Microsoft had hinted at it for some time, but last week it took the step of locating an experimental data center next to a wastewater treatment plant. It chose to put the pilot project next to a rich source of biogas, a natural gas substitute produced by the digestion of organic matter, that would in turn power the data center via fuel cells. The project is the first time a data center is sourcing biogas directly for a fuel cell.
It’s an experimental project that will last 18 months and comes on the heels of two other major data center fuel cell announcements from eBay and Apple, both of which are installing fairly sizable fuel cell installations to power their new data centers. With signs that fuel cells are finding initial traction with data center customers, Microsoft’s move to access biogas directly raises the less discussed question: how clean are fuel cells, anyways?
About that feedstock
Microsoft has received public criticism for its use of backup diesel generators both at its data centers in Silicon Valley and in central Washington, even though the company went carbon neutral last July. Big IT companies remain unique in that they are responding to pressure to source clean power for their data centers, while other sectors like manufacturing are deaf to calls and are still expounding the joys of cheap fossil fuels.
And so the experimental project is intriguing in that Microsoft is addressing the key issue of how to power fuel cells in a renewable and clean fashion, something that isn’t always obvious.
Natural gas isn’t combusted in the electrochemical fuel cell process, resulting in less pollution. But cells still must break apart methane (CH4), which produces CO2. The only way to make the process renewable is to use biogas, reclaimed methane from locations like wastewater treatment plants.
Otherwise, you’re just using non-renewable mined natural gas, often from sources where hydraulic fracking is used to extract the resource. In the case of Apple and eBay’s fuel cell installations, both companies have to find biogas or purchase biogas offsets because it’s unusual for a natural gas utility to have access to biogas. In eBay’s case, there isn’t even any biogas produced in the entire state of Utah, where it’s locating its new data center.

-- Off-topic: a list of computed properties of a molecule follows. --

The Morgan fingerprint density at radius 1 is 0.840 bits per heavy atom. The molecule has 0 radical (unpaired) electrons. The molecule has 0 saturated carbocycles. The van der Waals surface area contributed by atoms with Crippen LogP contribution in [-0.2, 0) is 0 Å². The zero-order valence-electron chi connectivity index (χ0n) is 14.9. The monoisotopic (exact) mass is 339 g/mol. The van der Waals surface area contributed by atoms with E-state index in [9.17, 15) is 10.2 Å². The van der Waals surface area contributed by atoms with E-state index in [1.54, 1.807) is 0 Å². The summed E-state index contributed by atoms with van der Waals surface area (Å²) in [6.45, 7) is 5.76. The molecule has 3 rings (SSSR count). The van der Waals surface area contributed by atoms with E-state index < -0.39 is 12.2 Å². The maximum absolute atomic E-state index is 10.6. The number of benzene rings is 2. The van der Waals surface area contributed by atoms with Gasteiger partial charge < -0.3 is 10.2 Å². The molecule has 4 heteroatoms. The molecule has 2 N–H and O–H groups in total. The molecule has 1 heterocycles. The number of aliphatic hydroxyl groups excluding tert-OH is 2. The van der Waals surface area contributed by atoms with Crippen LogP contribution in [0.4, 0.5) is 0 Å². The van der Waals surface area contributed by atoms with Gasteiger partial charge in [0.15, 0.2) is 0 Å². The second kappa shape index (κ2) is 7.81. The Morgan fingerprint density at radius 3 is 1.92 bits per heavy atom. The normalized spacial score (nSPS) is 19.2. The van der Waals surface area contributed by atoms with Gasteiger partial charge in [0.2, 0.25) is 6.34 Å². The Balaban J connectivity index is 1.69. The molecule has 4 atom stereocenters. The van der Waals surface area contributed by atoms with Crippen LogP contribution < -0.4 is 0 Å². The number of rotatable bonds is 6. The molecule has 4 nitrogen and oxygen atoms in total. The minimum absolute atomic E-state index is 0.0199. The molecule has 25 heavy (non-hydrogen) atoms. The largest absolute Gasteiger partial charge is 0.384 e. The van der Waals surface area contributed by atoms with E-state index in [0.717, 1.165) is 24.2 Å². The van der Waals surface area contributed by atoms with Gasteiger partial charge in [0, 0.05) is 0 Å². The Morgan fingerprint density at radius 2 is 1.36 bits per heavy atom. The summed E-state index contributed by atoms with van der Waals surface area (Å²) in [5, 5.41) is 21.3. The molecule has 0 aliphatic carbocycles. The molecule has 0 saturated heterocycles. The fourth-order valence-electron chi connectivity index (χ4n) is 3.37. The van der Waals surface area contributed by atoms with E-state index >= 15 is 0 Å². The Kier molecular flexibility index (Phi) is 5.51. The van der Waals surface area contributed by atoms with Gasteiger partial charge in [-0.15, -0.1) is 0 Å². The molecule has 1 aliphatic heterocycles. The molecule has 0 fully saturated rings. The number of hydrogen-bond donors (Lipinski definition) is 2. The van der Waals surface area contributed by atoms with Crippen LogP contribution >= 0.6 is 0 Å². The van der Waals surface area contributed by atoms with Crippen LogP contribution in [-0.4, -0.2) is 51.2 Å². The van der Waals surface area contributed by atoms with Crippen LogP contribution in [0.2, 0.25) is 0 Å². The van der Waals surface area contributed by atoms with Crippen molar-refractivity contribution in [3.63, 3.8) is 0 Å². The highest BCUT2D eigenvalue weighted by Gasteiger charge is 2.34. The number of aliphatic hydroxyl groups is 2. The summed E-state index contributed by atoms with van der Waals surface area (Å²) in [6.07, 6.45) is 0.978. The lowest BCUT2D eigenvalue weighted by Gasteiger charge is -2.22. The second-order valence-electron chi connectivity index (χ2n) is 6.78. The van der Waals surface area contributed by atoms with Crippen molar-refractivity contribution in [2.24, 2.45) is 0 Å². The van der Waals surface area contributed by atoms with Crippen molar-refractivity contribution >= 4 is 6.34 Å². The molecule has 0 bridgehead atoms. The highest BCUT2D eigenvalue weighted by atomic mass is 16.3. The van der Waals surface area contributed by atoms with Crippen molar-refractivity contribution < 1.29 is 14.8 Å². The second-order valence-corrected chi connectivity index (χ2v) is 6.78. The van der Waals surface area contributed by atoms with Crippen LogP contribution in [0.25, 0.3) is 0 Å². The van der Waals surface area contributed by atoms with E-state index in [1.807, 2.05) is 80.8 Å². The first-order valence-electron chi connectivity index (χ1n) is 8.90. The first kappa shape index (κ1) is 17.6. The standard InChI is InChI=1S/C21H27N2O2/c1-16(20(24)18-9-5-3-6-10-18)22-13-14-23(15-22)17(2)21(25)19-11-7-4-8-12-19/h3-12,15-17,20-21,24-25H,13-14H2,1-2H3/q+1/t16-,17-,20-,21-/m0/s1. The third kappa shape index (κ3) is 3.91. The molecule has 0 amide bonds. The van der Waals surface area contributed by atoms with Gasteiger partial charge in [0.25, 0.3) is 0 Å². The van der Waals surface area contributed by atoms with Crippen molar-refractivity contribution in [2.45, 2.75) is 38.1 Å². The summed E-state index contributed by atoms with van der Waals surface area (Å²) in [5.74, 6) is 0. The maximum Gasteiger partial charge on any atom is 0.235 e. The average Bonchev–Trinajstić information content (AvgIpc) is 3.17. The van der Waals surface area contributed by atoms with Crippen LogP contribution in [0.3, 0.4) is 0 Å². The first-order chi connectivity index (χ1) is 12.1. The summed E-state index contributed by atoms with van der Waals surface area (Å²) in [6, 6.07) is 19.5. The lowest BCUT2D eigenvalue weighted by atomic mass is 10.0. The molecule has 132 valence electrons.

As Microsoft is seeking to demonstrate, it’s not impossible to source biogas but it does call into question how scalable fuel cells will be as a “clean energy” option if you can’t always get easy access to biogas. And it opens another, more promising possibility regarding whether there might be an opening down the road for specialty natural gas utilities that source biogas for discerning customers. We’re seeing this trend in certain deregulated power markets like Texas where retail utilities can market clean wind or solar power to customers.
The state of California has been particularly sensitive to the question of whether a fuel cell installation is using biogas and if so, whether it’s being procured in the state. The state has adjusted its fuel cell incentives program based upon whether a company purchasing fuel cells is getting biogas locally. NTT America, for example, has five Bloom fuel cells but brings in its biogas from Pennsylvania. Presumably there are additional carbon costs of transporting biogas across the country.
The benefits of fuel cells
Big IT companies are ideal customers for fuel cell makers like Bloom and FuelCell Energy, which is providing the fuel cells for Microsoft. Webscale data centers want clean power and they also see the value of using the grid as backup power. And that’s what fuel cells enable, the ability to generate your own power on site while avoiding the intermittency of solar and wind power.
Companies like Apple, eBay and Microsoft are critically reliant on uptime, and one of the key value propositions of fuel cells is that they can reduce the expenses related to building backup generators and uninterruptible power supplies. The idea is to make the fuel cell the primary power source with the benefit of built in redundancy because fuel cells tend to fail individually, not bringing down the entire power source like during a blackout. Additionally, companies like eBay have told me they believe the gas grid, which delivers the feedstock for fuel cells, is likely more stable than the electrical grid.
Microsoft’s project is small, using just one 300KW fuel cell to power about a 200 square feet container. But it does begin the conversation about where fuel cells will need to source renewable biogas, and whether there are opportunities in terms of locating a data center next to a biogas source. And who knows, if fuel cells really do find the market its investors have been hoping for, there may even be an opportunity for utilities to start marketing biogas to these discerning customers.